Poulan Pro PR621 Review


The Poulan Pro PR621 (starting at $420) is one of the most powerful single-stage gas snow blowers available in the cheap price range. A Poulan Pro PR621 review on Home Depot claims it has at least as much power as pricier models. It makes quick work of 6 or so inches of powdery snow and throws a good distance, according to reviews on Amazon, but struggles with heavy snow at depths exceeding a couple of inches; one user, though, says it cleared away snow that had been compacted under a car. Consumers assert the PR621 starts on the first or second pull of the cord and is easy to maneuver, even for a female reviewer who weighs 100 pounds -- although she concedes that her husband moves along at a faster clip.

But complaints abound about poor design. Numerous Poulan Pro PR621 reviews report that snow throwers ordered online arrive covered in factory-added oil that leaked due to an ill-fitting cap. Users also gripe that the snow blower guzzles gas, the wheels are too small, vibrations loosen blots and screws, and snow blows back from under the unit, which doesn't clear down to the surface. (Follow up with a shovel, one review advises.)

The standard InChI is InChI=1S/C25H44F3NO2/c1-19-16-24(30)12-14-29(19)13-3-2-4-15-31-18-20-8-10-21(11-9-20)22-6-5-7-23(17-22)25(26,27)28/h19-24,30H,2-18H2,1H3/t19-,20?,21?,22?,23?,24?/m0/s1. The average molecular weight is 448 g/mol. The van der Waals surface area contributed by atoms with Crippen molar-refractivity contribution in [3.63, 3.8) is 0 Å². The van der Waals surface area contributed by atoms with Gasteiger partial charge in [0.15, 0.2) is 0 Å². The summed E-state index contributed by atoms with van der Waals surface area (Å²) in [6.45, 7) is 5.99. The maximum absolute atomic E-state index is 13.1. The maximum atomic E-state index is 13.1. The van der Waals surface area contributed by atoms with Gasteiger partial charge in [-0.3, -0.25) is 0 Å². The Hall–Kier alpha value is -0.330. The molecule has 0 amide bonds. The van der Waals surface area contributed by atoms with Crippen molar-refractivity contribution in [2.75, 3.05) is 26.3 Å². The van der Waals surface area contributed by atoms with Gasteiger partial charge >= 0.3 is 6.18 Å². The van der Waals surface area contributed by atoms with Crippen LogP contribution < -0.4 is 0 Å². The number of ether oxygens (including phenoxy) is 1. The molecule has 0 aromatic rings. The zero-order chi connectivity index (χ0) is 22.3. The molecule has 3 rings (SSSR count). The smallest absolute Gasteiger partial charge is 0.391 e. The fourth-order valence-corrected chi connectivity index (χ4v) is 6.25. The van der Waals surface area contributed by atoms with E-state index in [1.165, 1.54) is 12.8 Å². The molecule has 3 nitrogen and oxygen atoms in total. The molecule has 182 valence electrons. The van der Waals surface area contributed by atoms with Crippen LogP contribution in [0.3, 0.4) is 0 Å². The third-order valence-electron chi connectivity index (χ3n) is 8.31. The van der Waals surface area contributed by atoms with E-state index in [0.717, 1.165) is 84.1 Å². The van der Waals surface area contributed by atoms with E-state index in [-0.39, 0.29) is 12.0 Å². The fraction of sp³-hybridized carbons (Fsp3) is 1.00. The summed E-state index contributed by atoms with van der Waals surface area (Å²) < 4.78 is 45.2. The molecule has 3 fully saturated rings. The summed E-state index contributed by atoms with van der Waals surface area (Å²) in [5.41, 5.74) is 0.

The Poulan Pro PR621 sports a hefty 208cc four-cycle engine (no mixing of oil and gas needed). This is a single-stage model, so confine its use to paved or smooth surfaces. It weighs 90 pounds, cuts a 21-inch path, and has a 13-inch intake. The chute rotates 200 degrees, the fuel tank holds one gallon, and it sports a headlight. The engine on the Poulan Pro PR621 has more heft than most in this price range and some consumers consider it a good buy, especially for regions where medium snowfalls are the norm. But the absence of a backup electric start and negative reports about design and assembly keep it from earning a spot on our list. There are better budget-priced gas snow blowers out there.

Elizabeth Sheer

Elizabeth Sheer is a Brooklyn-based writer and researcher. In addition to researching and writing about household appliances and other consumer items, Elizabeth draws on her history of preparing cooking-related articles to conduct taste tests on all things delicious.

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